In more than five years of existence, the NCCIC remains a series of one-off engagements that are not joint, integrated, cross sector or scalable, and the result has been more of an information-push effort, with success being described by DHS as the volume and number of threat indicators that have been shared with stakeholders.

However, the missing ingredient has been the necessary analysis to identify the most prevalent cyberevents, and what protective measures — had they been in place — may have prevented or reduced the impact of that event.

The creation of yet another government-driven entity, in addition to the seven government cybercenters, would suggest an affirmation by the White House that the NCCIC has not proven successful in delivering the capability anticipated when it was established.

FEDTECH: Major breaches keep occurring in the private sector. What can government do to help avoid that type of intrusion?

DIX: First and foremost, the government needs to stop its ongoing campaign of blaming the victims. While there is always room for improvement in private sector cyber risk management, defending against sophisticated nation state actors can present a unique challenge.

It has been reported that through forensic investigations conducted following the recent high profile breaches, which have received significant media attention, a number of those attacks are believed to have been perpetrated by nation state actors.. Never before in our history have private-sector companies been expected to singularly defend themselves against attacks from nation-state actors.

The president, members of his administration, Congress, leaders across industry and academia and other stakeholders have elevated the discussion about cybersecurity risk management to a national level, which is an important and necessary step.

Following that up by executing on a key element of President Obama’s national cyberspace policy review from 2009, which established a near-term action item to “initiate a national public awareness and education campaign to promote cybersecurity,” will help educate cyberspace users of all levels of sophistication, including small business and large enterprises, on how to better protect themselves in cyberspace.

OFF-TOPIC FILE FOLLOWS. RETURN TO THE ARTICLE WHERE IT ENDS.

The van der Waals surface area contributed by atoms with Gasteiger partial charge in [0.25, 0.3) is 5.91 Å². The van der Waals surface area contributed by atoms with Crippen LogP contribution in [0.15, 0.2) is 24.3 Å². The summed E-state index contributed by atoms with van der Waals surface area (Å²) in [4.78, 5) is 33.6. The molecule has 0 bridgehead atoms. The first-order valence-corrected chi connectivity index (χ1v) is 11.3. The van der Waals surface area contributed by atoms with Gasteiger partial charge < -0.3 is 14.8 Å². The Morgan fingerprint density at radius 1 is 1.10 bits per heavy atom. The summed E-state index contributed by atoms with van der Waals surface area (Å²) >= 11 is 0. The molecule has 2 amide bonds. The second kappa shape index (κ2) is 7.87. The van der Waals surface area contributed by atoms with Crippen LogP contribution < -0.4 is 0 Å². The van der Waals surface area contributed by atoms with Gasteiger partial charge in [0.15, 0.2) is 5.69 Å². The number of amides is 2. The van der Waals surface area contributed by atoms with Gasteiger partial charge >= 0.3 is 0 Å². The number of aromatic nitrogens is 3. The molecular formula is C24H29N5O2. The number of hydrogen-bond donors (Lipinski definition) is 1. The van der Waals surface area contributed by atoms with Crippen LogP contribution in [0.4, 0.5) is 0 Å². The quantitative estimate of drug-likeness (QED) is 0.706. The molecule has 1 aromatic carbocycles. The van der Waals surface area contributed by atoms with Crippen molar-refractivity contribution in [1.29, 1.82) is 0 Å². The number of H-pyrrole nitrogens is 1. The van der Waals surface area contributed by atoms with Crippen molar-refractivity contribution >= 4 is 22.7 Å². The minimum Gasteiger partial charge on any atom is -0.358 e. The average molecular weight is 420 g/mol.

Roughly 80 percent of exploitable vulnerabilities in cyber are the result of poor or no cyber hygiene. Raising the bar of protection by teaching users about basic measures will make attacks more difficult and more expensive for the bad guys.

FEDTECH: How should the government work with the private sector?

DIX: It is imperative that the government address the barriers and impediments to sharing timely and actionable threat intelligence and information with the private sector in order to support informed risk-management decision-making.

Legislative initiatives in Congress that have been passed by the full House of Representatives or approved by a major Senate Committee, but never brought to the floor for a vote, have not been embraced by the administration.

Providing liability protection to companies that voluntarily provide information, so that information is not then used against them in some enforcement action or litigation, is a key element to improving bidirectional information-sharing to achieve timely, reliable and actionable situational awareness while protecting privacy and civil liberties.

Addressing such challenges requires a legislative remedy, and it is important to move forward as soon as possible with this approach that enjoys broad bipartisan support.